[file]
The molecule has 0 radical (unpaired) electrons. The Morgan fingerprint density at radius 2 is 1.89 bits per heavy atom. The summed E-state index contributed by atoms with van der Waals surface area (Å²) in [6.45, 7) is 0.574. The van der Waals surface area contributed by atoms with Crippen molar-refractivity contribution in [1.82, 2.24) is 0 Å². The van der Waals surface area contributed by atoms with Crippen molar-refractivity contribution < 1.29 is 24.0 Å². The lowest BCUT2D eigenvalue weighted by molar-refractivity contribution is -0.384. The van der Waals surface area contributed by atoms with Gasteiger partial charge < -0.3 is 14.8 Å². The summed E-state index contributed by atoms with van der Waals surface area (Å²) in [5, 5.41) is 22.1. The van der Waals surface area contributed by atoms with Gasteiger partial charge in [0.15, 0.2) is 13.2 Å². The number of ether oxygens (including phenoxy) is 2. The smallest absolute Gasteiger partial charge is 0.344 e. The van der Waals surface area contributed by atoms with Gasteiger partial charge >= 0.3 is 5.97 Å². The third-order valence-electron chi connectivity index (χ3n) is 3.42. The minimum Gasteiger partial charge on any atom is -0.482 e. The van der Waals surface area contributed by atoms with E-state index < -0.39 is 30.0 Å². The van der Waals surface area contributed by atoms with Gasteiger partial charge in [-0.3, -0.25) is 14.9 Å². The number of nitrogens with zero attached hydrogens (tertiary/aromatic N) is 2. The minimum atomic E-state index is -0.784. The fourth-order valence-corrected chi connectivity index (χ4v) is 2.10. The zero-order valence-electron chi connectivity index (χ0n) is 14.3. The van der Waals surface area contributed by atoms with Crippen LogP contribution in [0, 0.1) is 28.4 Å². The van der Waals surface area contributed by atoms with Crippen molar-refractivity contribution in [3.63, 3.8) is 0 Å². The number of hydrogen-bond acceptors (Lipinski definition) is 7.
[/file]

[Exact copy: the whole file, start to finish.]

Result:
The molecule has 0 radical (unpaired) electrons. The Morgan fingerprint density at radius 2 is 1.89 bits per heavy atom. The summed E-state index contributed by atoms with van der Waals surface area (Å²) in [6.45, 7) is 0.574. The van der Waals surface area contributed by atoms with Crippen molar-refractivity contribution in [1.82, 2.24) is 0 Å². The van der Waals surface area contributed by atoms with Crippen molar-refractivity contribution < 1.29 is 24.0 Å². The lowest BCUT2D eigenvalue weighted by molar-refractivity contribution is -0.384. The van der Waals surface area contributed by atoms with Gasteiger partial charge < -0.3 is 14.8 Å². The summed E-state index contributed by atoms with van der Waals surface area (Å²) in [5, 5.41) is 22.1. The van der Waals surface area contributed by atoms with Gasteiger partial charge in [0.15, 0.2) is 13.2 Å². The number of ether oxygens (including phenoxy) is 2. The smallest absolute Gasteiger partial charge is 0.344 e. The van der Waals surface area contributed by atoms with Gasteiger partial charge >= 0.3 is 5.97 Å². The third-order valence-electron chi connectivity index (χ3n) is 3.42. The minimum Gasteiger partial charge on any atom is -0.482 e. The van der Waals surface area contributed by atoms with E-state index < -0.39 is 30.0 Å². The van der Waals surface area contributed by atoms with Gasteiger partial charge in [-0.3, -0.25) is 14.9 Å². The number of nitrogens with zero attached hydrogens (tertiary/aromatic N) is 2. The minimum atomic E-state index is -0.784. The fourth-order valence-corrected chi connectivity index (χ4v) is 2.10. The zero-order valence-electron chi connectivity index (χ0n) is 14.3. The van der Waals surface area contributed by atoms with Crippen LogP contribution in [0, 0.1) is 28.4 Å². The van der Waals surface area contributed by atoms with Crippen molar-refractivity contribution in [3.63, 3.8) is 0 Å². The number of hydrogen-bond acceptors (Lipinski definition) is 7.